organic beekeeping

5 Reasons to Befriend Your Local Beekeeper

Celebrate National Honey Month by getting to know more about organic beekeeping and how it boosts your health.

By Emily Main


RODALE NEWS, EMMAUS, PA—September is National Honey Month, which means that there's more of an excuse than ever to find something to spread it on. But to fully appreciate honey, it helps to know about all that honey and honeybees contribute to your daily diet.

Honeybees are responsible for $15 billion in added crop value to large farms, and Albert Einstein once quipped that one out of every three bites an American takes is pollinated by honeybees—which is why colony collapse disorder is so distressing. Scientists still don't know what's causing the ailment, which first struck in 2006 and killed up to 90 percent of some beekeepers' hives. But small-scale organic beekeeping operations didn't see the same drastic declines in bee populations, and haven't reported as many collapses as large-scale commercial beekeepers have. So when the dust settles, the disorder may leave us with nothing but locally produced honey.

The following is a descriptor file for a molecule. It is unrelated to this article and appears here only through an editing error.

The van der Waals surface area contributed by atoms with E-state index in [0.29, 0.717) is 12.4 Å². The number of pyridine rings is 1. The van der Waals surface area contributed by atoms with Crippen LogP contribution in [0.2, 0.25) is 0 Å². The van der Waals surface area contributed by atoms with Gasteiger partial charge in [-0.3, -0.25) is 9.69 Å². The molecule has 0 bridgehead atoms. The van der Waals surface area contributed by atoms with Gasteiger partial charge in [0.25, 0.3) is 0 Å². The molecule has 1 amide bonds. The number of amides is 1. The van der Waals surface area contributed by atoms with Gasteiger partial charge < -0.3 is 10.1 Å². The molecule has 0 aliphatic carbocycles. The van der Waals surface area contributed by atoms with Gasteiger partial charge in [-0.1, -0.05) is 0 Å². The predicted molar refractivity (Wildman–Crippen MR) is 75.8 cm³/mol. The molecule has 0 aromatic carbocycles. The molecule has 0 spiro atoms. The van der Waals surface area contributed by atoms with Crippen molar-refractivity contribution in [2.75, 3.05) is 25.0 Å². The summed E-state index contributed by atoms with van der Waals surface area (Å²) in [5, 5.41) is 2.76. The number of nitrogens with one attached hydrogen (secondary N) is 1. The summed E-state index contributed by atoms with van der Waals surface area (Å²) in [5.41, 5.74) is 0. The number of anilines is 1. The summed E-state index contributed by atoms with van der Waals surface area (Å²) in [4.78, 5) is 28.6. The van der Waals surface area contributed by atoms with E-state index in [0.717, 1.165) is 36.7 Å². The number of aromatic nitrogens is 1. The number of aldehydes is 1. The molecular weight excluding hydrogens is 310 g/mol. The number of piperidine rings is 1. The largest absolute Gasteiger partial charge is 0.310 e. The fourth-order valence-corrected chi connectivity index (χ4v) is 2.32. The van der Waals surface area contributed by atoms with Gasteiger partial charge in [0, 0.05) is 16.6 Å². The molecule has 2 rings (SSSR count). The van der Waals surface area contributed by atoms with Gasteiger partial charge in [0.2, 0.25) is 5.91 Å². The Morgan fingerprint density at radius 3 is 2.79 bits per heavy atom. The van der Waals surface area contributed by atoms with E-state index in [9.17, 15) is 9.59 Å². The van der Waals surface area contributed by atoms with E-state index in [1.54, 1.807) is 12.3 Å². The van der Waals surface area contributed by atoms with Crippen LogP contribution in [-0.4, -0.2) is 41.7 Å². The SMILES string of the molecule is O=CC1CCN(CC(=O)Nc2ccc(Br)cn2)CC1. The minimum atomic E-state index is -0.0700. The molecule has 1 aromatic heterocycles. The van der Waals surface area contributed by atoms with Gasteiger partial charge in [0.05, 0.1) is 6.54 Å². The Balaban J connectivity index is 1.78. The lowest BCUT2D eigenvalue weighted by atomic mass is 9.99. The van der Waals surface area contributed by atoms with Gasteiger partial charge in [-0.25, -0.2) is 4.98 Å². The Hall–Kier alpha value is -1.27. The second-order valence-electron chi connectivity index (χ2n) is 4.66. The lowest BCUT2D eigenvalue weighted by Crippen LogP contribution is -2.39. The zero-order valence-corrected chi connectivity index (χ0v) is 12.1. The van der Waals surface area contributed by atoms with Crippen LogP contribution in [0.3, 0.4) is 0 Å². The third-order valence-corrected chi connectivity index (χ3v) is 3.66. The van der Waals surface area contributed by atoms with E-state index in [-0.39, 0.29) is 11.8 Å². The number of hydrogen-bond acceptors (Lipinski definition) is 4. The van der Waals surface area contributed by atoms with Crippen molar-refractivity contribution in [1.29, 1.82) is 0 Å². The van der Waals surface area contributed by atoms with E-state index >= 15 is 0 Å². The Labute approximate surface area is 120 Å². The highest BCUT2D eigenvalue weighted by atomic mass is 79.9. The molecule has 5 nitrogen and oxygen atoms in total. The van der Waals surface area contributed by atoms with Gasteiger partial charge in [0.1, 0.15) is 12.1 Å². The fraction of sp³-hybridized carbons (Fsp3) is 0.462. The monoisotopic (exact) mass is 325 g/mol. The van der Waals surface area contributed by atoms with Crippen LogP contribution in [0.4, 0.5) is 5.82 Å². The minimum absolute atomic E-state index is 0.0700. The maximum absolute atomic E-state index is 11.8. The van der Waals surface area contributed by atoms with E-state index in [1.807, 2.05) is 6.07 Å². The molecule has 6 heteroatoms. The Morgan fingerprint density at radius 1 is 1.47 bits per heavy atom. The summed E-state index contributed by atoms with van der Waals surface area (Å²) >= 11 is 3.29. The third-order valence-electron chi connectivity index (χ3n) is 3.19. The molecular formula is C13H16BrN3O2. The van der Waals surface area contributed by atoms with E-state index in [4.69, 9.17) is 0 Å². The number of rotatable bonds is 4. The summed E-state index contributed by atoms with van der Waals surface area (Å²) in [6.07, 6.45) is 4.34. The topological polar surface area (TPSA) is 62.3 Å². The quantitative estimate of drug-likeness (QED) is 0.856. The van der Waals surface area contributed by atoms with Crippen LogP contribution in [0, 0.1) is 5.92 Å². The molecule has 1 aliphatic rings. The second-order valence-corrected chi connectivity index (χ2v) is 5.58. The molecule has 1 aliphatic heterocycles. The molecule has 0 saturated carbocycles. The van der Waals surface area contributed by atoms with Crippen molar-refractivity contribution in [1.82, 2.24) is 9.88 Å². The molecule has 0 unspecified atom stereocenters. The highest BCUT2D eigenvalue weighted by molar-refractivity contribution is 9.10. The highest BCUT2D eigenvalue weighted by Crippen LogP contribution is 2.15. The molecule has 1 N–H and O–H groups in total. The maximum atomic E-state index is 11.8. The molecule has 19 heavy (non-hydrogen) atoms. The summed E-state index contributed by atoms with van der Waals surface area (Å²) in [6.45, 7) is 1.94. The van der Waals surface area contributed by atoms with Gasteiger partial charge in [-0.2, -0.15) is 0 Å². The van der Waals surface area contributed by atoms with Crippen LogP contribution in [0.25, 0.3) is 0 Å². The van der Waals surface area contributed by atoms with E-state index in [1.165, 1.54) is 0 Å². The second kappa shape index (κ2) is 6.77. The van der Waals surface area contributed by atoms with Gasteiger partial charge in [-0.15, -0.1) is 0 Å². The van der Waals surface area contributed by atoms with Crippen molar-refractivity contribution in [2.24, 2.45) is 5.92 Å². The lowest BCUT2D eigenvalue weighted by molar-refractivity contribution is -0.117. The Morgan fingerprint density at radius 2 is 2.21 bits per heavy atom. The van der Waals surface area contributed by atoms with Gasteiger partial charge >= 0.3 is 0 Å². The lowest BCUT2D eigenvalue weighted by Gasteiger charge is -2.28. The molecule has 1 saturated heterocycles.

Here are five more reasons you should support local organic beekeepers:

#1: They take a hands-on approach.
Commercial beekeepers use antibiotics on their hives to combat a bacterial disease called American foul brood, says Ross Conrad, author of Natural Beekeeping: Organic Approaches to Modern Apiculture (Chelsea Green, 2007). "It's a very deadly, very contagious disease," he says, that can spread quickly to other hives as bees in those hives eat honey from the affected hive. But, while antibiotics are good a wiping it out, they also kill the "good" bacteria that bees need. "Bees are like humans," Conrad says. "They need beneficial bacteria to help their digestive processes, and they also need it to process pollen, which provides nutrients and protein." Some tests have found traces of antibiotics in honey imported from abroad, so buy honey from local beekeepers who use mechanical methods, such as thoroughly cleaning out hives and removing infected honeycombs, rather than antibiotics, to kill diseases.

Published on: September 10, 2009
Updated on: March 11, 2010

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